Militants’ hold over Manipur total
Governance has lost control on the northeastern state to such an extent that citizens take their grievances to the rebels, not the police or courts, reports Neelesh Misra.delhi Updated: Sep 10, 2007 03:46 IST
The grip of militancy on Manipur is becoming tighter. Consider this: recently, the Central Bureau of Investigation (CBI) had to actually negotiate with a militant group to reach the man wanted for killing the state health minister’s eight-year-old daughter.
In a state where two dozen militant groups run amok as the government and the police watch helplessly, CBI officials had to urge a leader of the Nationalist Socialist Council of Nagaland (Isak-Muivah), an armed group currently in a ceasefire agreement with New Delhi, for access to the alleged murderer of Lungnila Elizabeth.
On November 4, 2003, Elizabeth, a Class III student, had stepped out of her Little Flower School and was waiting for her school van when she was abducted. She was the daughter of the state’s then health minister Francis Ngajokpa.
When the police failed to make any breakthrough, the minister had to negotiate. The abductors, who reportedly wanted a ransom of Rs 15 lakh, could not be traced. On November 12, Elizabeth’s mutilated body was found in a sack, dumped in a pond in Imphal.
For months, police were unable to find the killer. Months after the killing, the NSCN (I-M) said it has “arrested” the main suspect, James Kuki, tried him and later let him out on “parole”.
Nothing happened in the case till February this year, when the rebel Information and Publicity Minister Kilonser Chawang told the local Sangai Express newspaper that handing over Kuki to the Manipur government was “a matter of serious concern … (as) the organisation has doubts (whether) the investigation would be carried out effectively.”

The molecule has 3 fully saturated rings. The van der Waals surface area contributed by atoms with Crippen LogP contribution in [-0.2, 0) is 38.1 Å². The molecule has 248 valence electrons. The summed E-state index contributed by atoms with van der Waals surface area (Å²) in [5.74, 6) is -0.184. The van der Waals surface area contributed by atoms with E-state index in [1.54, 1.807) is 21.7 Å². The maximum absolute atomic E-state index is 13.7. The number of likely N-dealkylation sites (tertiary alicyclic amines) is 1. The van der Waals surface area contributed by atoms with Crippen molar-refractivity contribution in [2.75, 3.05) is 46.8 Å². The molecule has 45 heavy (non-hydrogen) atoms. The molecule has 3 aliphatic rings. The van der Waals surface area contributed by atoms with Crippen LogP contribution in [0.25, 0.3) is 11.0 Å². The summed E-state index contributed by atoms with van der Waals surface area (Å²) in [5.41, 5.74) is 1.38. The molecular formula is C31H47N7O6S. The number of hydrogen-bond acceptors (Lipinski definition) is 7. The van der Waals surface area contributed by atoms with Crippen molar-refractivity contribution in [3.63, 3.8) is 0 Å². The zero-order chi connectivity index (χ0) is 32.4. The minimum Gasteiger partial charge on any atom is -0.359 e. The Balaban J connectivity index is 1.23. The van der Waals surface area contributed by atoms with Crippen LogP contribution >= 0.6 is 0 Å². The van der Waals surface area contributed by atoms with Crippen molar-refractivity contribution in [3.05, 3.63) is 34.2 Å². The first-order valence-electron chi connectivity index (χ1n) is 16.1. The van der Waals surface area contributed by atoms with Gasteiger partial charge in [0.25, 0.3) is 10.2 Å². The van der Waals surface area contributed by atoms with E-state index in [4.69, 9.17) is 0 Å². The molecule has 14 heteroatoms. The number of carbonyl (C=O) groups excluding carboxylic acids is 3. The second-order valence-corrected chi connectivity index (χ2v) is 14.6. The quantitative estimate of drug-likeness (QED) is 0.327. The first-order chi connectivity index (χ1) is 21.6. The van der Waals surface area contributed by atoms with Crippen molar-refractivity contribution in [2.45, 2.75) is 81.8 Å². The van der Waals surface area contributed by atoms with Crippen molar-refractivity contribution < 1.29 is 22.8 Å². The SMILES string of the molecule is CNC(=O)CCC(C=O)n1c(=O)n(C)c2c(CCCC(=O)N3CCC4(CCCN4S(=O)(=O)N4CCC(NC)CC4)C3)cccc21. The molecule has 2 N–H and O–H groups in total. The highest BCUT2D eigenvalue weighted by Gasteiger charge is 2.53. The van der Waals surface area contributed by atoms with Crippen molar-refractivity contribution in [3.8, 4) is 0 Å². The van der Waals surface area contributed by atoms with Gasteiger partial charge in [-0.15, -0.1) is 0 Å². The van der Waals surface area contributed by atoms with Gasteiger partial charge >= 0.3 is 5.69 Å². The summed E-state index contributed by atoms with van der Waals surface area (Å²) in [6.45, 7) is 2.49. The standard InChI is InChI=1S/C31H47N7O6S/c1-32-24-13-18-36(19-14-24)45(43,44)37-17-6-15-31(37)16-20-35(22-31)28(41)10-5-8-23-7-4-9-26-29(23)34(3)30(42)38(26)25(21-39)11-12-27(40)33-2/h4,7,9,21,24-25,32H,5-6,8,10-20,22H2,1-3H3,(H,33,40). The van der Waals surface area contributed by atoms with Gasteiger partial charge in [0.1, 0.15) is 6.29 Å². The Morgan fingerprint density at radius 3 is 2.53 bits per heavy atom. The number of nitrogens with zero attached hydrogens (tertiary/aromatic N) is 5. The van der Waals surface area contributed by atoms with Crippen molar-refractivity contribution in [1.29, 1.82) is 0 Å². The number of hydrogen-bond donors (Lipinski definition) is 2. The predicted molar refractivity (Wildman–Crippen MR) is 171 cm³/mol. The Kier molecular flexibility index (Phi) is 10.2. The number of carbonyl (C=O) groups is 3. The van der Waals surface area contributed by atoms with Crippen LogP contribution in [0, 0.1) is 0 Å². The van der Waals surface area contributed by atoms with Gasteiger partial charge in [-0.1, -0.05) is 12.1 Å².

The CBI took over the investigation and found that Kuki, indeed, was their prime suspect. “The state police threw up their hands. They said only the NSCN (I-M) can help,” a senior officer told the Hindustan Times. A meeting was arranged and an investigator travelled to Camp Hebron in Nagaland, the rebel headquarters outside the insurgent hub of Dimapur. The officer met a top rebel leader there.
“He did not agree. We persisted. We reminded him of the grisly nature of the crime. We gave them arguments,” the officer said. “Finally he said, ‘ok, we will not hand him over to you but we will tell you where he is, and you can launch a joint operation with the police and get him’.”
Kuki was swiftly arrested and is set to be charge-sheeted.
Governance has lost control on the northeastern state to such an extent that citizens take their grievances to the rebels, not the police or courts.
Every single citizen of Manipur pays “taxes” to the militants directly or indirectly. Government contracts, officials say, are given out by local administrators only after the approval of the militants.
(With inputs from Sobhapati Samom)